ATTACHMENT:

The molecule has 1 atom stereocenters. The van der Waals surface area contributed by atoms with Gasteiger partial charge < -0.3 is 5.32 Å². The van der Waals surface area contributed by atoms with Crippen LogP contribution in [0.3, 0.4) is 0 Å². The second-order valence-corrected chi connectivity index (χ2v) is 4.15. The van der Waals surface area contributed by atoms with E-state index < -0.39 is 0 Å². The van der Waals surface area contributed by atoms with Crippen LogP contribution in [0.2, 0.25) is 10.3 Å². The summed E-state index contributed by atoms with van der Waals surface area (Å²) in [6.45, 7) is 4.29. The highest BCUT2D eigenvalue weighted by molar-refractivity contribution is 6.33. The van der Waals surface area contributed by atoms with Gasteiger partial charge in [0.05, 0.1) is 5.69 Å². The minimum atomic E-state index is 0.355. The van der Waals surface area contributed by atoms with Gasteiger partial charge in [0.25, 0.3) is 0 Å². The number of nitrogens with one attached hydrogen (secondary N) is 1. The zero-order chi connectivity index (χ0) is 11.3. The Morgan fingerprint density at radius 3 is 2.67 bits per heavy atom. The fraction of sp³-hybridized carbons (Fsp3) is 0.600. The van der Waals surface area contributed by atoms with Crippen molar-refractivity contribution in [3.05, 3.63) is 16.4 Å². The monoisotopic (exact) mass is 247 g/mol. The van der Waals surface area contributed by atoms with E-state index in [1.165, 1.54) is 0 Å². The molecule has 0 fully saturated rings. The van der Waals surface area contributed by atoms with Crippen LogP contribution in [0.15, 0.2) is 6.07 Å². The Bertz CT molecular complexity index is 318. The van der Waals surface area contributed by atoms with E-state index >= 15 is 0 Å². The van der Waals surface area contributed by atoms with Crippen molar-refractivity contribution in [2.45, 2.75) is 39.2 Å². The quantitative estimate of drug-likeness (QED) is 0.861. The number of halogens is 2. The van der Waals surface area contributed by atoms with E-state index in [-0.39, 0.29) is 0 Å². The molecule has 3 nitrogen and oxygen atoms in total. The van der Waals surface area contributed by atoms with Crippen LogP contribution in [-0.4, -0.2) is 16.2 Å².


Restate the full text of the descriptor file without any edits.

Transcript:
The molecule has 1 atom stereocenters. The van der Waals surface area contributed by atoms with Gasteiger partial charge < -0.3 is 5.32 Å². The van der Waals surface area contributed by atoms with Crippen LogP contribution in [0.3, 0.4) is 0 Å². The second-order valence-corrected chi connectivity index (χ2v) is 4.15. The van der Waals surface area contributed by atoms with E-state index < -0.39 is 0 Å². The van der Waals surface area contributed by atoms with Crippen LogP contribution in [0.2, 0.25) is 10.3 Å². The summed E-state index contributed by atoms with van der Waals surface area (Å²) in [6.45, 7) is 4.29. The highest BCUT2D eigenvalue weighted by molar-refractivity contribution is 6.33. The van der Waals surface area contributed by atoms with Gasteiger partial charge in [0.05, 0.1) is 5.69 Å². The minimum atomic E-state index is 0.355. The van der Waals surface area contributed by atoms with Gasteiger partial charge in [0.25, 0.3) is 0 Å². The number of nitrogens with one attached hydrogen (secondary N) is 1. The zero-order chi connectivity index (χ0) is 11.3. The Morgan fingerprint density at radius 3 is 2.67 bits per heavy atom. The fraction of sp³-hybridized carbons (Fsp3) is 0.600. The van der Waals surface area contributed by atoms with Crippen molar-refractivity contribution in [3.05, 3.63) is 16.4 Å². The monoisotopic (exact) mass is 247 g/mol. The van der Waals surface area contributed by atoms with E-state index in [1.165, 1.54) is 0 Å². The molecule has 0 fully saturated rings. The van der Waals surface area contributed by atoms with Crippen LogP contribution in [0.15, 0.2) is 6.07 Å². The Bertz CT molecular complexity index is 318. The van der Waals surface area contributed by atoms with E-state index >= 15 is 0 Å². The van der Waals surface area contributed by atoms with Crippen molar-refractivity contribution in [2.45, 2.75) is 39.2 Å². The quantitative estimate of drug-likeness (QED) is 0.861. The number of halogens is 2. The van der Waals surface area contributed by atoms with E-state index in [-0.39, 0.29) is 0 Å². The molecule has 3 nitrogen and oxygen atoms in total. The van der Waals surface area contributed by atoms with Crippen LogP contribution in [-0.4, -0.2) is 16.2 Å².